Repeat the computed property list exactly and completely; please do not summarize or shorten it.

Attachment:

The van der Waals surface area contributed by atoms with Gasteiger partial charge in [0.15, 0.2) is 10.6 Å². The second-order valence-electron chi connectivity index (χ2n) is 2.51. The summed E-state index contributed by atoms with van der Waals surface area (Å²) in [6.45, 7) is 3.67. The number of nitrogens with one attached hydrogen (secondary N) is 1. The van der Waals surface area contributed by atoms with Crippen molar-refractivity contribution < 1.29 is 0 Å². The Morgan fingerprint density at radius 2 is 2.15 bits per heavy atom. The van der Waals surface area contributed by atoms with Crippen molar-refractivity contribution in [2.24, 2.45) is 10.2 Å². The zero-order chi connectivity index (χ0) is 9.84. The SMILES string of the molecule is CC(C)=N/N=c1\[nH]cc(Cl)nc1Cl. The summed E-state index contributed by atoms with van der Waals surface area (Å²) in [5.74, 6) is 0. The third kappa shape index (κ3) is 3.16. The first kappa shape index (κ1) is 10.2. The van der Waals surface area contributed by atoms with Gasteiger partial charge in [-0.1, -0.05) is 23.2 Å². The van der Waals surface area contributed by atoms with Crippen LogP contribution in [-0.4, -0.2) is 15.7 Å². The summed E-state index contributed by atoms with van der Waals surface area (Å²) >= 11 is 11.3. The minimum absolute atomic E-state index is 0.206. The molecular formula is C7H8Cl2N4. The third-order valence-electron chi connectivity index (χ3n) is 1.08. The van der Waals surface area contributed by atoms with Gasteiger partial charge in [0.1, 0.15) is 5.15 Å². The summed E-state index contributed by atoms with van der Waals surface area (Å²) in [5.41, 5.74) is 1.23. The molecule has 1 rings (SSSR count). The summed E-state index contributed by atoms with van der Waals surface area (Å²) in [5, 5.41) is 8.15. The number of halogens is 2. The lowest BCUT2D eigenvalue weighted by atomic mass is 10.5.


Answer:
The van der Waals surface area contributed by atoms with Gasteiger partial charge in [0.15, 0.2) is 10.6 Å². The second-order valence-electron chi connectivity index (χ2n) is 2.51. The summed E-state index contributed by atoms with van der Waals surface area (Å²) in [6.45, 7) is 3.67. The number of nitrogens with one attached hydrogen (secondary N) is 1. The van der Waals surface area contributed by atoms with Crippen molar-refractivity contribution < 1.29 is 0 Å². The Morgan fingerprint density at radius 2 is 2.15 bits per heavy atom. The van der Waals surface area contributed by atoms with Crippen molar-refractivity contribution in [2.24, 2.45) is 10.2 Å². The zero-order chi connectivity index (χ0) is 9.84. The SMILES string of the molecule is CC(C)=N/N=c1\[nH]cc(Cl)nc1Cl. The summed E-state index contributed by atoms with van der Waals surface area (Å²) in [5.74, 6) is 0. The third kappa shape index (κ3) is 3.16. The first kappa shape index (κ1) is 10.2. The van der Waals surface area contributed by atoms with Gasteiger partial charge in [-0.1, -0.05) is 23.2 Å². The van der Waals surface area contributed by atoms with Crippen LogP contribution in [-0.4, -0.2) is 15.7 Å². The summed E-state index contributed by atoms with van der Waals surface area (Å²) >= 11 is 11.3. The minimum absolute atomic E-state index is 0.206. The molecular formula is C7H8Cl2N4. The third-order valence-electron chi connectivity index (χ3n) is 1.08. The van der Waals surface area contributed by atoms with Gasteiger partial charge in [0.1, 0.15) is 5.15 Å². The summed E-state index contributed by atoms with van der Waals surface area (Å²) in [5.41, 5.74) is 1.23. The molecule has 1 rings (SSSR count). The summed E-state index contributed by atoms with van der Waals surface area (Å²) in [5, 5.41) is 8.15. The number of halogens is 2. The lowest BCUT2D eigenvalue weighted by atomic mass is 10.5.